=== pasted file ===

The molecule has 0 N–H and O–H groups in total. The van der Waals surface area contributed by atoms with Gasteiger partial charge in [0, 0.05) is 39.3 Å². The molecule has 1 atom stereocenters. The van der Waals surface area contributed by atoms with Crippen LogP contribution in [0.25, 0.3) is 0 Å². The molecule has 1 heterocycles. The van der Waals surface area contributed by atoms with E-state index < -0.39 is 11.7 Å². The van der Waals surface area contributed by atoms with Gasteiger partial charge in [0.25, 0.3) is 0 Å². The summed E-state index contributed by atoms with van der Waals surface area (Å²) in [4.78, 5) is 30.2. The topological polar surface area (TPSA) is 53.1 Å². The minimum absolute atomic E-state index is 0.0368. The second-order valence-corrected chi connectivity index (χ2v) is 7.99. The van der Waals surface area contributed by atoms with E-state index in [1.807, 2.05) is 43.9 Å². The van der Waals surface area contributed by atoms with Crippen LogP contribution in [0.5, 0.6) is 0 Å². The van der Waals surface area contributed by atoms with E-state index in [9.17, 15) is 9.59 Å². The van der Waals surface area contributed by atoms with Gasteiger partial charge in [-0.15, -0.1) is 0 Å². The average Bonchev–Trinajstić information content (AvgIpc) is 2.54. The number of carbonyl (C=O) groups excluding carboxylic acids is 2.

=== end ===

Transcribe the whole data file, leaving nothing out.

The molecule has 0 N–H and O–H groups in total. The van der Waals surface area contributed by atoms with Gasteiger partial charge in [0, 0.05) is 39.3 Å². The molecule has 1 atom stereocenters. The van der Waals surface area contributed by atoms with Crippen LogP contribution in [0.25, 0.3) is 0 Å². The molecule has 1 heterocycles. The van der Waals surface area contributed by atoms with E-state index < -0.39 is 11.7 Å². The van der Waals surface area contributed by atoms with Gasteiger partial charge in [0.25, 0.3) is 0 Å². The summed E-state index contributed by atoms with van der Waals surface area (Å²) in [4.78, 5) is 30.2. The topological polar surface area (TPSA) is 53.1 Å². The minimum absolute atomic E-state index is 0.0368. The second-order valence-corrected chi connectivity index (χ2v) is 7.99. The van der Waals surface area contributed by atoms with E-state index in [1.807, 2.05) is 43.9 Å². The van der Waals surface area contributed by atoms with Crippen LogP contribution in [0.5, 0.6) is 0 Å². The van der Waals surface area contributed by atoms with E-state index in [9.17, 15) is 9.59 Å². The van der Waals surface area contributed by atoms with Gasteiger partial charge in [-0.15, -0.1) is 0 Å². The average Bonchev–Trinajstić information content (AvgIpc) is 2.54. The number of carbonyl (C=O) groups excluding carboxylic acids is 2.